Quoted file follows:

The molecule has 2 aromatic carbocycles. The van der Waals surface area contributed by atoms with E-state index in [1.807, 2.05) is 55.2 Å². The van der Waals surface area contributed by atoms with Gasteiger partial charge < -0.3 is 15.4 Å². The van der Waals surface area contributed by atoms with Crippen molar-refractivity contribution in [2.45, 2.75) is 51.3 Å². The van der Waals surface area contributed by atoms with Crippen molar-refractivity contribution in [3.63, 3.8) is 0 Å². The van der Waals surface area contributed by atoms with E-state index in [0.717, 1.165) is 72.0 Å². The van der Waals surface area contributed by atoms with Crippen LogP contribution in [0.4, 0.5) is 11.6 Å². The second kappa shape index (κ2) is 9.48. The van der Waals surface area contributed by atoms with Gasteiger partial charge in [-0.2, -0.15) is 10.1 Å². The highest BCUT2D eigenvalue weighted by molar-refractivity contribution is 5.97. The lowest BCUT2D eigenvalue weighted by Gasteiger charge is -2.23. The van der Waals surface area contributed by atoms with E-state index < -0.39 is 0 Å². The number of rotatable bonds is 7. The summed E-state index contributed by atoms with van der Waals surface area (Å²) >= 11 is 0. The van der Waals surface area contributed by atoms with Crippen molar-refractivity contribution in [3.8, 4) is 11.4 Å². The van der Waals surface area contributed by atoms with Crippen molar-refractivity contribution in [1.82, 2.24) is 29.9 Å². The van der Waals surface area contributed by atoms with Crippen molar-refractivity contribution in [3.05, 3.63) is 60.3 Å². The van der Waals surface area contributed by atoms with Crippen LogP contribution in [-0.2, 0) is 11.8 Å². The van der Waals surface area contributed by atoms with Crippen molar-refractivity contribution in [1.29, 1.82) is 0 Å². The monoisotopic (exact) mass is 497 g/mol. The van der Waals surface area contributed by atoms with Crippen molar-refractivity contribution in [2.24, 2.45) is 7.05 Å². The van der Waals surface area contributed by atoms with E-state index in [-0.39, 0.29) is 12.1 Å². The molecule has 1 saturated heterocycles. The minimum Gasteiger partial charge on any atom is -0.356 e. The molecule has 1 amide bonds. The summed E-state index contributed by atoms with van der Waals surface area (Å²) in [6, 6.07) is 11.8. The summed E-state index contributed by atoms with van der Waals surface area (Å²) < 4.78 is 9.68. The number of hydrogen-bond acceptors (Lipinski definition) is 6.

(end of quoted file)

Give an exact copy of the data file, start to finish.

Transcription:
The molecule has 2 aromatic carbocycles. The van der Waals surface area contributed by atoms with E-state index in [1.807, 2.05) is 55.2 Å². The van der Waals surface area contributed by atoms with Gasteiger partial charge < -0.3 is 15.4 Å². The van der Waals surface area contributed by atoms with Crippen molar-refractivity contribution in [2.45, 2.75) is 51.3 Å². The van der Waals surface area contributed by atoms with Crippen molar-refractivity contribution in [3.63, 3.8) is 0 Å². The van der Waals surface area contributed by atoms with E-state index in [0.717, 1.165) is 72.0 Å². The van der Waals surface area contributed by atoms with Crippen LogP contribution in [0.4, 0.5) is 11.6 Å². The second kappa shape index (κ2) is 9.48. The van der Waals surface area contributed by atoms with Gasteiger partial charge in [-0.2, -0.15) is 10.1 Å². The highest BCUT2D eigenvalue weighted by molar-refractivity contribution is 5.97. The lowest BCUT2D eigenvalue weighted by Gasteiger charge is -2.23. The van der Waals surface area contributed by atoms with E-state index < -0.39 is 0 Å². The number of rotatable bonds is 7. The summed E-state index contributed by atoms with van der Waals surface area (Å²) >= 11 is 0. The van der Waals surface area contributed by atoms with Crippen molar-refractivity contribution in [3.8, 4) is 11.4 Å². The van der Waals surface area contributed by atoms with Crippen molar-refractivity contribution in [1.82, 2.24) is 29.9 Å². The van der Waals surface area contributed by atoms with Crippen molar-refractivity contribution in [3.05, 3.63) is 60.3 Å². The van der Waals surface area contributed by atoms with Crippen LogP contribution in [-0.2, 0) is 11.8 Å². The van der Waals surface area contributed by atoms with Crippen molar-refractivity contribution in [1.29, 1.82) is 0 Å². The monoisotopic (exact) mass is 497 g/mol. The van der Waals surface area contributed by atoms with Crippen molar-refractivity contribution in [2.24, 2.45) is 7.05 Å². The van der Waals surface area contributed by atoms with E-state index in [-0.39, 0.29) is 12.1 Å². The molecule has 1 saturated heterocycles. The minimum Gasteiger partial charge on any atom is -0.356 e. The molecule has 1 amide bonds. The summed E-state index contributed by atoms with van der Waals surface area (Å²) in [6, 6.07) is 11.8. The summed E-state index contributed by atoms with van der Waals surface area (Å²) < 4.78 is 9.68. The number of hydrogen-bond acceptors (Lipinski definition) is 6.